Kellie Barnes a spokesperson for Clean Water Portland, which led the anti-fluoridation campaign, said the result is still unofficial but she was excited by the decisive numbers.
"I want to thank the voters for doing their own research and seeing that the emerging science gives a reasonable basis for concern for our children and for vulnerable populations."
Barnes said she is interested being part of the discussion about other solutions to the problem of poor dental health especially among low-income children.
"The supporters of fluoridation from what they are talking about today are regrouping and looking at what these other alternatives are—for example the pilot dental therapists program that the state has legislated. That's a very cost-effective way to allow access for more of  our children in need… It's been very successful in Alaska and Minnesota and in particular for low-income families."
Chris Kabel, of the Northwest health Foundation said it was too early to say if the pro-fluoride campaign would try again.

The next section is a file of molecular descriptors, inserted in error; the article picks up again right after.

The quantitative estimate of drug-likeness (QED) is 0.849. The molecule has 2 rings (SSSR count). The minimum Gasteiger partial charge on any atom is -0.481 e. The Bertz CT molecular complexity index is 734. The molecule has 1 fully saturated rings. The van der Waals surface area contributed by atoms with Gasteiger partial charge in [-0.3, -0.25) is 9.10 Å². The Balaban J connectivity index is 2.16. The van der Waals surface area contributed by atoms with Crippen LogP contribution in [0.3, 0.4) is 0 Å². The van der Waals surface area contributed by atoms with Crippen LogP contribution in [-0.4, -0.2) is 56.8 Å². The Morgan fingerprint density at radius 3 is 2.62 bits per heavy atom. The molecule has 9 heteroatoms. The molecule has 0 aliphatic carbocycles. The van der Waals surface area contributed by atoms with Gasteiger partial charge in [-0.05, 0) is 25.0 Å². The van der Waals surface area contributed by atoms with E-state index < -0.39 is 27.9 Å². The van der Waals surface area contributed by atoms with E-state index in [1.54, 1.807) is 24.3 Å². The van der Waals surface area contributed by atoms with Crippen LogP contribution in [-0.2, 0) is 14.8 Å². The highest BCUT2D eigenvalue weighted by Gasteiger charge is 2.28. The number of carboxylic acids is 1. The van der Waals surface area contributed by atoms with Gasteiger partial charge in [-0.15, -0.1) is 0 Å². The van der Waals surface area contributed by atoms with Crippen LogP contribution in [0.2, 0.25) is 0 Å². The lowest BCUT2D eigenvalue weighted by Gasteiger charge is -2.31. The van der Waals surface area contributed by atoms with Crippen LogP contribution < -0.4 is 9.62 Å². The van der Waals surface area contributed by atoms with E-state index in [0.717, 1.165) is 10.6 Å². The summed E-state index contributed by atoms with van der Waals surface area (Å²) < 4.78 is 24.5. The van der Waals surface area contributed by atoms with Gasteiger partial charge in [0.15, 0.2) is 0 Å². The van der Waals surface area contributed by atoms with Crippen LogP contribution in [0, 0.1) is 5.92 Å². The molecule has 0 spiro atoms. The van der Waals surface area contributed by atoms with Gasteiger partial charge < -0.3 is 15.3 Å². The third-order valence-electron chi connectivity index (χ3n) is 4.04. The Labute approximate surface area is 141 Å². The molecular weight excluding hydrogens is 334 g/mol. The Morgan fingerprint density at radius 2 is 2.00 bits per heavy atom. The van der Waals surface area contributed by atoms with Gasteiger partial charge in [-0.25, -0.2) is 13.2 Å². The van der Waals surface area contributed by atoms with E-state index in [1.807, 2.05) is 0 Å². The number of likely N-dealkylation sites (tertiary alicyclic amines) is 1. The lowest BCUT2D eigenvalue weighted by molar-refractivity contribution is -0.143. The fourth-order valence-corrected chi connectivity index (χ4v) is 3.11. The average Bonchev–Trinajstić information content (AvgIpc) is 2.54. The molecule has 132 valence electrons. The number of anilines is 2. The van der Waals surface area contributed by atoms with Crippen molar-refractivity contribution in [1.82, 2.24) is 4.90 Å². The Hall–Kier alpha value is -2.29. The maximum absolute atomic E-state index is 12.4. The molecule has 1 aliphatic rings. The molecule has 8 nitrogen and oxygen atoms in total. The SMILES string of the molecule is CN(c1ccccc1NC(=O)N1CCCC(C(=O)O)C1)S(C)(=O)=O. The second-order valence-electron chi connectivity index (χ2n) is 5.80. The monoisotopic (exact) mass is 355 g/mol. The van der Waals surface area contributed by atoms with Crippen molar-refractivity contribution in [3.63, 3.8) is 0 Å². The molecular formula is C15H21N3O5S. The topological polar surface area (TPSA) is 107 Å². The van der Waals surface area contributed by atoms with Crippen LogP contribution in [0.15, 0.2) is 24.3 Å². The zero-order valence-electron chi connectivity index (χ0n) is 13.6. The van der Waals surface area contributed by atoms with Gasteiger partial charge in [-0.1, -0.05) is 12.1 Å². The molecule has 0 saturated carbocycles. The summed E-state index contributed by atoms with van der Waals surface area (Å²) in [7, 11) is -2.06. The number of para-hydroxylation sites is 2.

"What we do know is that we must act to address the well-documented oral health crisis in Portland, and we look forward to working with a diverse range of partners to implement other evidence-based strategies."

Kali Thorne Ladd has been elected to the Portland Community College Board



METRO
The METRO natural resources levy passed. It will allow METRO to maintain and improve natural areas across the region and to improve water quality for fish.
"We deeply appreciate the confidence shown by our region's residents, who value these special places and the fish and wildlife that depend on them," said Metro Council President Tom Hughes in a statement.
And Jim Desmond, Metro's Sustainability Center Director, said the results show public awareness has grown when it comes to problems such as invasive species. Voters in suburban areas, however, were less enthusiastic about the levy than Portland voters, even though the parks it will support are largely closer to the suburbs.